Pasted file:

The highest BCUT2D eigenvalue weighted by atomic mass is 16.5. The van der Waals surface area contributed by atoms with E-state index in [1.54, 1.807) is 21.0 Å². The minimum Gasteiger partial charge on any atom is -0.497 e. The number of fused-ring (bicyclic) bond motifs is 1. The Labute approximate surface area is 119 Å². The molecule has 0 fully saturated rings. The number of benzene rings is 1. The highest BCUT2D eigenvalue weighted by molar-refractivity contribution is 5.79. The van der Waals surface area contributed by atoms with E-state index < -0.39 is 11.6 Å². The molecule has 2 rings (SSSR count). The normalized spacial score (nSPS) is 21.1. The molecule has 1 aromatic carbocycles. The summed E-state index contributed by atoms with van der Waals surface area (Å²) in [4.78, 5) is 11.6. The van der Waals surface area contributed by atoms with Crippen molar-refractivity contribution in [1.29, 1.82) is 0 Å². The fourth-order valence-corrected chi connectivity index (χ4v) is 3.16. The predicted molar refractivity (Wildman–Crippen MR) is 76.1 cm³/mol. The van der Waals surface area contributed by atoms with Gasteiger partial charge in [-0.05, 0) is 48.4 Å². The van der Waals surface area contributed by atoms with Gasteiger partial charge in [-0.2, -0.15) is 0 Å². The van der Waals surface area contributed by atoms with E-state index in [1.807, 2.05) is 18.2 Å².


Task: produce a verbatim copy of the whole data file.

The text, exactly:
The highest BCUT2D eigenvalue weighted by atomic mass is 16.5. The van der Waals surface area contributed by atoms with E-state index in [1.54, 1.807) is 21.0 Å². The minimum Gasteiger partial charge on any atom is -0.497 e. The number of fused-ring (bicyclic) bond motifs is 1. The Labute approximate surface area is 119 Å². The molecule has 0 fully saturated rings. The number of benzene rings is 1. The highest BCUT2D eigenvalue weighted by molar-refractivity contribution is 5.79. The van der Waals surface area contributed by atoms with E-state index < -0.39 is 11.6 Å². The molecule has 2 rings (SSSR count). The normalized spacial score (nSPS) is 21.1. The molecule has 1 aromatic carbocycles. The summed E-state index contributed by atoms with van der Waals surface area (Å²) in [4.78, 5) is 11.6. The van der Waals surface area contributed by atoms with Crippen molar-refractivity contribution in [1.29, 1.82) is 0 Å². The fourth-order valence-corrected chi connectivity index (χ4v) is 3.16. The predicted molar refractivity (Wildman–Crippen MR) is 76.1 cm³/mol. The van der Waals surface area contributed by atoms with Gasteiger partial charge in [-0.05, 0) is 48.4 Å². The van der Waals surface area contributed by atoms with Gasteiger partial charge in [-0.2, -0.15) is 0 Å². The van der Waals surface area contributed by atoms with E-state index in [1.807, 2.05) is 18.2 Å².